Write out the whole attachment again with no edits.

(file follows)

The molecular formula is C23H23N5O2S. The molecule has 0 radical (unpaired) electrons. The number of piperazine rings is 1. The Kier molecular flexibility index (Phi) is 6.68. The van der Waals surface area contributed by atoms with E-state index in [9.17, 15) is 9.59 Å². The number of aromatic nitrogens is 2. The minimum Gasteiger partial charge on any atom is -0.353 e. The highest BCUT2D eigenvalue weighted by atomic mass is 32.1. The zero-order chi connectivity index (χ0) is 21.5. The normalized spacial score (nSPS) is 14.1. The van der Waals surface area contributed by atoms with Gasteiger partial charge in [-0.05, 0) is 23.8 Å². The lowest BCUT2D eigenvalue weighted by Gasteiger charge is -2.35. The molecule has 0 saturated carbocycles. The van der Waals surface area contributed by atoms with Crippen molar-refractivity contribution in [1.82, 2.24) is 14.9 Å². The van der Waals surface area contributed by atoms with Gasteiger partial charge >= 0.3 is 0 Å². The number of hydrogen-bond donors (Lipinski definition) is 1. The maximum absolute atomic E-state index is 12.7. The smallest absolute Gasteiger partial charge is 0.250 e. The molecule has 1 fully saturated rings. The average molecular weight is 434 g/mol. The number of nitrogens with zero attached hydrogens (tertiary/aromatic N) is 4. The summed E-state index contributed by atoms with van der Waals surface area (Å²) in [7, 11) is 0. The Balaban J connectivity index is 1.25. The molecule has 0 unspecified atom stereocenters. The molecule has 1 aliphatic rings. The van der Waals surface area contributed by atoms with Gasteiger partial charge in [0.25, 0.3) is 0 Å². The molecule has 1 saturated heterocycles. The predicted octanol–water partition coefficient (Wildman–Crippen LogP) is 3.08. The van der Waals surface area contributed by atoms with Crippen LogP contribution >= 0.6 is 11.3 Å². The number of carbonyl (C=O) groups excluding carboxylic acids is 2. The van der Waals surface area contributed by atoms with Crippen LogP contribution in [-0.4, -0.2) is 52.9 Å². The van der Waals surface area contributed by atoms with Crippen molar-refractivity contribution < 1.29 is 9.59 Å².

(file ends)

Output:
The molecular formula is C23H23N5O2S. The molecule has 0 radical (unpaired) electrons. The number of piperazine rings is 1. The Kier molecular flexibility index (Phi) is 6.68. The van der Waals surface area contributed by atoms with E-state index in [9.17, 15) is 9.59 Å². The number of aromatic nitrogens is 2. The minimum Gasteiger partial charge on any atom is -0.353 e. The highest BCUT2D eigenvalue weighted by atomic mass is 32.1. The zero-order chi connectivity index (χ0) is 21.5. The normalized spacial score (nSPS) is 14.1. The van der Waals surface area contributed by atoms with Gasteiger partial charge in [-0.05, 0) is 23.8 Å². The lowest BCUT2D eigenvalue weighted by Gasteiger charge is -2.35. The molecule has 0 saturated carbocycles. The van der Waals surface area contributed by atoms with Crippen molar-refractivity contribution in [1.82, 2.24) is 14.9 Å². The van der Waals surface area contributed by atoms with Gasteiger partial charge >= 0.3 is 0 Å². The number of hydrogen-bond donors (Lipinski definition) is 1. The maximum absolute atomic E-state index is 12.7. The smallest absolute Gasteiger partial charge is 0.250 e. The molecule has 1 fully saturated rings. The average molecular weight is 434 g/mol. The number of nitrogens with zero attached hydrogens (tertiary/aromatic N) is 4. The summed E-state index contributed by atoms with van der Waals surface area (Å²) in [7, 11) is 0. The Balaban J connectivity index is 1.25. The molecule has 0 unspecified atom stereocenters. The molecule has 1 aliphatic rings. The van der Waals surface area contributed by atoms with Gasteiger partial charge in [0.25, 0.3) is 0 Å². The molecule has 1 saturated heterocycles. The predicted octanol–water partition coefficient (Wildman–Crippen LogP) is 3.08. The van der Waals surface area contributed by atoms with Crippen LogP contribution >= 0.6 is 11.3 Å². The number of carbonyl (C=O) groups excluding carboxylic acids is 2. The van der Waals surface area contributed by atoms with Crippen LogP contribution in [-0.4, -0.2) is 52.9 Å². The van der Waals surface area contributed by atoms with Crippen molar-refractivity contribution < 1.29 is 9.59 Å².